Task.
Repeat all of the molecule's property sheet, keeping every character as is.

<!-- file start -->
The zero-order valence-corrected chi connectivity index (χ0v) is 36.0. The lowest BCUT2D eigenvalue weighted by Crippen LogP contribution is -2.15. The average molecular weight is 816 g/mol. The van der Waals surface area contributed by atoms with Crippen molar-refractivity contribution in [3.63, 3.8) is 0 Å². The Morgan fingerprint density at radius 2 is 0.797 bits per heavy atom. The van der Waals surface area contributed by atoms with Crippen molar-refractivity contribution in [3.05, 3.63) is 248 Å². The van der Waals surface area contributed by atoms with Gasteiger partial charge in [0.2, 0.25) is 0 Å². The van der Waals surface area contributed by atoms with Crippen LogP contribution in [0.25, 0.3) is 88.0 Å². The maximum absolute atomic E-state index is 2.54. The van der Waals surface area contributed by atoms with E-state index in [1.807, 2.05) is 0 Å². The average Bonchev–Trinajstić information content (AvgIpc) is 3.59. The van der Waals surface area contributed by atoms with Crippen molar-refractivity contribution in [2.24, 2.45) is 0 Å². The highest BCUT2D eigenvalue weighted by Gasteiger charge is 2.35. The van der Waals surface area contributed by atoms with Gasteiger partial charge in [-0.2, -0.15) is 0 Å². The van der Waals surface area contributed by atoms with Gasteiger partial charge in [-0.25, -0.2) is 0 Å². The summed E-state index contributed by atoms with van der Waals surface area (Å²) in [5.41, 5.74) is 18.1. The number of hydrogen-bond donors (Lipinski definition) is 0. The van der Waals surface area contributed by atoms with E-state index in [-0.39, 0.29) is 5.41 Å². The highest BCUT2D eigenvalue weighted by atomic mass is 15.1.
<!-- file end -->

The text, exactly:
The zero-order valence-corrected chi connectivity index (χ0v) is 36.0. The lowest BCUT2D eigenvalue weighted by Crippen LogP contribution is -2.15. The average molecular weight is 816 g/mol. The van der Waals surface area contributed by atoms with Crippen molar-refractivity contribution in [3.63, 3.8) is 0 Å². The Morgan fingerprint density at radius 2 is 0.797 bits per heavy atom. The van der Waals surface area contributed by atoms with Crippen molar-refractivity contribution in [3.05, 3.63) is 248 Å². The van der Waals surface area contributed by atoms with Gasteiger partial charge in [0.2, 0.25) is 0 Å². The van der Waals surface area contributed by atoms with Crippen LogP contribution in [0.25, 0.3) is 88.0 Å². The maximum absolute atomic E-state index is 2.54. The van der Waals surface area contributed by atoms with E-state index in [1.807, 2.05) is 0 Å². The average Bonchev–Trinajstić information content (AvgIpc) is 3.59. The van der Waals surface area contributed by atoms with Crippen molar-refractivity contribution in [2.24, 2.45) is 0 Å². The highest BCUT2D eigenvalue weighted by Gasteiger charge is 2.35. The van der Waals surface area contributed by atoms with Gasteiger partial charge in [-0.2, -0.15) is 0 Å². The van der Waals surface area contributed by atoms with Gasteiger partial charge in [-0.25, -0.2) is 0 Å². The summed E-state index contributed by atoms with van der Waals surface area (Å²) in [5.41, 5.74) is 18.1. The number of hydrogen-bond donors (Lipinski definition) is 0. The van der Waals surface area contributed by atoms with E-state index in [-0.39, 0.29) is 5.41 Å². The highest BCUT2D eigenvalue weighted by atomic mass is 15.1.